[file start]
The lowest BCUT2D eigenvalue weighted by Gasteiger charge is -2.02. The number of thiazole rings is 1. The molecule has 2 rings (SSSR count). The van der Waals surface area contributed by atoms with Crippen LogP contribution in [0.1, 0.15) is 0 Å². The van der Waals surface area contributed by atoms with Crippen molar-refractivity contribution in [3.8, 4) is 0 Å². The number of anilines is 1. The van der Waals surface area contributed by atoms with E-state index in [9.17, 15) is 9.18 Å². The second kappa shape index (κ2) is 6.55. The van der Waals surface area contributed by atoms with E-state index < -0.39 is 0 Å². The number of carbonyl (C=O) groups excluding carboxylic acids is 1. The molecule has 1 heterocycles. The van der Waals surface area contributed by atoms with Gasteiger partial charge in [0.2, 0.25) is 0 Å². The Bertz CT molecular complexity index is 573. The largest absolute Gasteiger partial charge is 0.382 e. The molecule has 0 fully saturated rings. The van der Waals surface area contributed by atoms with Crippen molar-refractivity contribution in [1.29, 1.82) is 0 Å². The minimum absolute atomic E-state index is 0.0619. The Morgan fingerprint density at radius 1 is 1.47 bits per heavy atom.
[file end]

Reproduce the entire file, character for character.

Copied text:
The lowest BCUT2D eigenvalue weighted by Gasteiger charge is -2.02. The number of thiazole rings is 1. The molecule has 2 rings (SSSR count). The van der Waals surface area contributed by atoms with Crippen LogP contribution in [0.1, 0.15) is 0 Å². The van der Waals surface area contributed by atoms with Crippen molar-refractivity contribution in [3.8, 4) is 0 Å². The number of anilines is 1. The van der Waals surface area contributed by atoms with E-state index in [9.17, 15) is 9.18 Å². The second kappa shape index (κ2) is 6.55. The van der Waals surface area contributed by atoms with E-state index < -0.39 is 0 Å². The number of carbonyl (C=O) groups excluding carboxylic acids is 1. The molecule has 1 heterocycles. The van der Waals surface area contributed by atoms with Gasteiger partial charge in [0.2, 0.25) is 0 Å². The Bertz CT molecular complexity index is 573. The largest absolute Gasteiger partial charge is 0.382 e. The molecule has 0 fully saturated rings. The van der Waals surface area contributed by atoms with Crippen molar-refractivity contribution in [1.29, 1.82) is 0 Å². The minimum absolute atomic E-state index is 0.0619. The Morgan fingerprint density at radius 1 is 1.47 bits per heavy atom.